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Power, Work, and Energy

  • Oliver M. O’Reilly
Chapter

Abstract

We begin here by discussing the notions of power and work. Subsequently,we make these ideas more precise by defining the mechanical power of a force and, from this, the work done by the force during the motion of a particle. Next, the work-energy theorem \( \dot T = {\bf F} \cdot {\bf v} \) is derived from the balance of linear momentum. It is then appropriate to discuss conservative forces, and we spend some added time discussing the potential energies of gravitational and spring forces.With these preliminaries aside, energy conservation is discussed. Finally, some examples are presented that show how all of these ideas are used.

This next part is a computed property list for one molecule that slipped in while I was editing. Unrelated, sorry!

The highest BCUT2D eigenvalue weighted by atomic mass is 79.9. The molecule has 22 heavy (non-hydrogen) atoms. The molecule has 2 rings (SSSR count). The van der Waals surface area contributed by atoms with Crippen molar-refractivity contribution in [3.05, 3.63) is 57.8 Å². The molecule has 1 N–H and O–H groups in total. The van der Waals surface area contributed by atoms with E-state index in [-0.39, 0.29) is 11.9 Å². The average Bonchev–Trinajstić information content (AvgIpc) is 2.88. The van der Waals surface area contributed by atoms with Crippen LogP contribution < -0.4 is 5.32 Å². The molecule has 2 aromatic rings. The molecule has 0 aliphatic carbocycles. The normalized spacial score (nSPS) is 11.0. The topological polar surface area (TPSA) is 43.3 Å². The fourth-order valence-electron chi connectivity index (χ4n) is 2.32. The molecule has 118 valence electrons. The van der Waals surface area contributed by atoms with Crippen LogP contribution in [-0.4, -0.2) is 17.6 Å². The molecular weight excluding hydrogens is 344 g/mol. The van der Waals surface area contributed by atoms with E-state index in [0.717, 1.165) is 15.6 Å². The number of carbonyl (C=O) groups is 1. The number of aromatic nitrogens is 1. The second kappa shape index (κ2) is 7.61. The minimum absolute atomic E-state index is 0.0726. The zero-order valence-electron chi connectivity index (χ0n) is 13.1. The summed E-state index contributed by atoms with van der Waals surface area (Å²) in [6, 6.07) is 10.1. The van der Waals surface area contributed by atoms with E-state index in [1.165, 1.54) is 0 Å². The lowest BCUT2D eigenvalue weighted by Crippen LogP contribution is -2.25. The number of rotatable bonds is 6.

Keywords

Mechanical Power Total Potential Energy Spring Force Linear Spring Unit Tangent Vector 
These keywords were added by machine and not by the authors. This process is experimental and the keywords may be updated as the learning algorithm improves.

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Copyright information

© Springer New York 2010

Authors and Affiliations

  1. 1.Department of Mechanical EngineeringUniversity of California, BerkeleyBerkeleyUSA

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